Four reasons to make (and stick to) a holiday spending plan

Four reasons to make a holiday spending plan
OCCU  -  04.26.2023

While new tools like online shopping and digital payments have helped make shopping for the holidays more manageable, there’s one thing that hasn’t changed: It’s still easy to overspend.

Maybe it’s the stress of ticking off a long to-do list and getting ready for the oncoming round of social events. Or maybe it’s the endorphins brought on by pumpkin spice lattes and scoring the season’s impossible-to-get gift. Either way, nearly eight in 10 consumers admit to overspending on holiday purchases, to the average tune of $263 — and most of us don’t have a plan for how we’re going to pay for it.

While you can’t put a price on memories — just ask the 57 percent of parents who are willing to go into debt to make their kids happy  — your holiday traditions shouldn’t cost more than you can afford. A holiday spending plan helps you maximize your season of cheer while minimizing the long-term impact on your finances.

A spending plan is more than just a gift budget. It not only outlines how much you can spend on each person on your list, but it also includes:

  • Spending limits for other common budget-breakers — like food, decorations and holiday activities.
  • A plan for how you’ll pay for the extra expenses — like working overtime or giving up drive-through coffee.
  • Strategies for sticking to your holiday budget — like giving handmade gifts or taking advantage of online coupons.

Still not convinced you need a holiday spending plan? Here are four reasons to give it a try.

1. Spread cheer, not debt

It’s one thing to give a gift that keeps on giving. But a gift you keep on paying for? Not ideal. Nearly six in 10 adults expect to rack up some holiday debt during their shopping rounds. While it may seem easy to swipe your credit card and figure it out later, you could end up paying interest on your gifts for years to come. By creating a spending plan, you won’t have to carry your holiday expenses into the new year.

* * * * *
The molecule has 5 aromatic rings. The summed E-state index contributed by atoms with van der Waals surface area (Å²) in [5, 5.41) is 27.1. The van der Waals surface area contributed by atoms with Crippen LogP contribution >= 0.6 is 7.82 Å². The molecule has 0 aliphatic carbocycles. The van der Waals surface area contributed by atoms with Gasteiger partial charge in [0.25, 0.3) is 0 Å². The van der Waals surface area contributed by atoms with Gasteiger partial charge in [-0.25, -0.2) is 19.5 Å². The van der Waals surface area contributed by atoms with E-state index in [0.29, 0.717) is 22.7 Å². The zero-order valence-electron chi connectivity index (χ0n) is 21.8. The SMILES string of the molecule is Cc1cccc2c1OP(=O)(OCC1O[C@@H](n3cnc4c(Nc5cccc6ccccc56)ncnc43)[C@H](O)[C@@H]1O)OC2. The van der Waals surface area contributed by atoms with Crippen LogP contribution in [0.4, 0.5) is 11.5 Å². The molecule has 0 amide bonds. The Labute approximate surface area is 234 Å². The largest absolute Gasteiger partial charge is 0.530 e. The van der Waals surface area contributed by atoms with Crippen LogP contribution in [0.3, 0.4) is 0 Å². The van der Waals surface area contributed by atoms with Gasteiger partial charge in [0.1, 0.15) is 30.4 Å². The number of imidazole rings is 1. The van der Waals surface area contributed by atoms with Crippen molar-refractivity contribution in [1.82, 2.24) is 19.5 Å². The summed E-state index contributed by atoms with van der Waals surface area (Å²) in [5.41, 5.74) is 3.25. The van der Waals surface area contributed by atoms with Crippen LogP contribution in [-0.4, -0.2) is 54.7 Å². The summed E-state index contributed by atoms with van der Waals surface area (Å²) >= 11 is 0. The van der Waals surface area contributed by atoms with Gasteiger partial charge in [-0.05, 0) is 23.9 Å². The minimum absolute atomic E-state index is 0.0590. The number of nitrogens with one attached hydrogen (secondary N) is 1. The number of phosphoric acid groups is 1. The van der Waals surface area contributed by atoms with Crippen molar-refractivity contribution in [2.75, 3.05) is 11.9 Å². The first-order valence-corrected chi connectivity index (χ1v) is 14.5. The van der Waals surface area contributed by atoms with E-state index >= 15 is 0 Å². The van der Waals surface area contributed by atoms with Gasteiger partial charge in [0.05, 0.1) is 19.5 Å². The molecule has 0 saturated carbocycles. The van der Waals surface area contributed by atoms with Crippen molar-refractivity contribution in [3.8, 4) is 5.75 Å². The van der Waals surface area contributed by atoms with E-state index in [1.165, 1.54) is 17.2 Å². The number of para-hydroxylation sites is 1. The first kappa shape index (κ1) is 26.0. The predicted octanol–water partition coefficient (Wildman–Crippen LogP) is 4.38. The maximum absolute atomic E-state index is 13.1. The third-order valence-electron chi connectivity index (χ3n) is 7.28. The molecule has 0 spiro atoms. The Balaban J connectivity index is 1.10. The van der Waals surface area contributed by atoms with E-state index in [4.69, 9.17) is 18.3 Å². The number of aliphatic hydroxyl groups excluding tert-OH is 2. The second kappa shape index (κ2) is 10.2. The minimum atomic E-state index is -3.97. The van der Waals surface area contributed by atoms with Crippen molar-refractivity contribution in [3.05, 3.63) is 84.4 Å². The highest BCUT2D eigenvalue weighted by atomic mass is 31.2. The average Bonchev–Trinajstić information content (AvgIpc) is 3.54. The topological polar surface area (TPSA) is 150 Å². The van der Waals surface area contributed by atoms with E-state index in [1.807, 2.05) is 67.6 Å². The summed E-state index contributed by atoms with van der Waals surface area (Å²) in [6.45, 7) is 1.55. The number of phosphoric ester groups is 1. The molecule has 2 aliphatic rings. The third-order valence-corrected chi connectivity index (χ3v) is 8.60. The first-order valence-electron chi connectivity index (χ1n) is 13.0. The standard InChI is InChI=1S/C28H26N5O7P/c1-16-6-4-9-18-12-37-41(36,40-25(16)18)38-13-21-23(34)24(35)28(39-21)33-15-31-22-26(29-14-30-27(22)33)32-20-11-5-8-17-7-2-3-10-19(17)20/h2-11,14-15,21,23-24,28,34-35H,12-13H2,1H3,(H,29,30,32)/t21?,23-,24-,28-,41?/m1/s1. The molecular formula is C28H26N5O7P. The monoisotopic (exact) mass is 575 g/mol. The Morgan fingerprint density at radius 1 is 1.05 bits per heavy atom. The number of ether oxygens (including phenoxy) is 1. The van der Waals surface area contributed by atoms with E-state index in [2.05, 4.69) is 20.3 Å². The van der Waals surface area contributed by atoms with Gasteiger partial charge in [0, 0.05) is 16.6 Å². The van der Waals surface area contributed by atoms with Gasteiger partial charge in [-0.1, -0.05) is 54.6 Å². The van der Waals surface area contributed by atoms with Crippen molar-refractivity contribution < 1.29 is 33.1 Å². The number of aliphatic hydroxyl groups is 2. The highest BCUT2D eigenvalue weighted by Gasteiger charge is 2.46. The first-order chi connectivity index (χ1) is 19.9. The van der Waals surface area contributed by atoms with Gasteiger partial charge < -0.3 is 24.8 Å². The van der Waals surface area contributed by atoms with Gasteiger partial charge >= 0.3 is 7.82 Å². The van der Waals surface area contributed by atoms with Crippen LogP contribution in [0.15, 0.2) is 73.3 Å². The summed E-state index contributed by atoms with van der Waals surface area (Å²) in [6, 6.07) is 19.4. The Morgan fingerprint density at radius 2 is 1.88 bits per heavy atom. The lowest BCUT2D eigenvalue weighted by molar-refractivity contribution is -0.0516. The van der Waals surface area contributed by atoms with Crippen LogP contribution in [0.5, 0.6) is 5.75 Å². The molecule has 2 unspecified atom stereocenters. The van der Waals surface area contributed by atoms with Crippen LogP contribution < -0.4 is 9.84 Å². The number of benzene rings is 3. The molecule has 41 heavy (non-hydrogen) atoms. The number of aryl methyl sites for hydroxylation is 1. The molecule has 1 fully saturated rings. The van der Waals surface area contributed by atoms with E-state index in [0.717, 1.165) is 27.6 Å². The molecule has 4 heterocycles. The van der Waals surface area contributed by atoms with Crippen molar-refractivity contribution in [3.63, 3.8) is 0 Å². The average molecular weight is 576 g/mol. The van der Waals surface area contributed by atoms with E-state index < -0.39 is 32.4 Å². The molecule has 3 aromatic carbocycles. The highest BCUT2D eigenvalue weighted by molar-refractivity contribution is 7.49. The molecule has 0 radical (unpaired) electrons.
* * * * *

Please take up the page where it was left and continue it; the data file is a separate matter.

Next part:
2. Model good spending habits

Speaking of gifts that keep on giving, money smarts are some of the most valuable skills you can pass on to a child. Getting the whole family involved in creating a holiday spending plan helps teach kids how to become responsible money managers. You can even ask them to hold you accountable for sticking to your budget — they love telling adults what to do!

3. Emerge with your savings intact

Ideally, the best way to pay for your holiday purchases is to save for them in advance. It’s important to keep your holiday savings separate from your emergency fund, which is one of the reasons we recommend a savings account specifically for your holiday spending, like an Ignite Savings account (or, if you already have one, a Secondary Savings account). Nearly one in five consumers admit to dipping into their emergency savings to help cover the holidays, which could leave them high and dry if the new year brings unexpected expenses. A holiday spending plan will help keep your nest egg intact so your family will be prepared for whatever lies around the next bend.

4. Reduce holiday stress

Think of your spending plan as a GPS for your holiday shopping. Instead of stressing over each purchase, you can sit back and follow the directions you’ve already laid out in your budget. You’ll be amazed at how much more relaxing the holidays are when you don’t have to worry about where the money will come from. You can even pad your budget with extra room for a few impulse buys and enjoy some guilt-free spontaneity.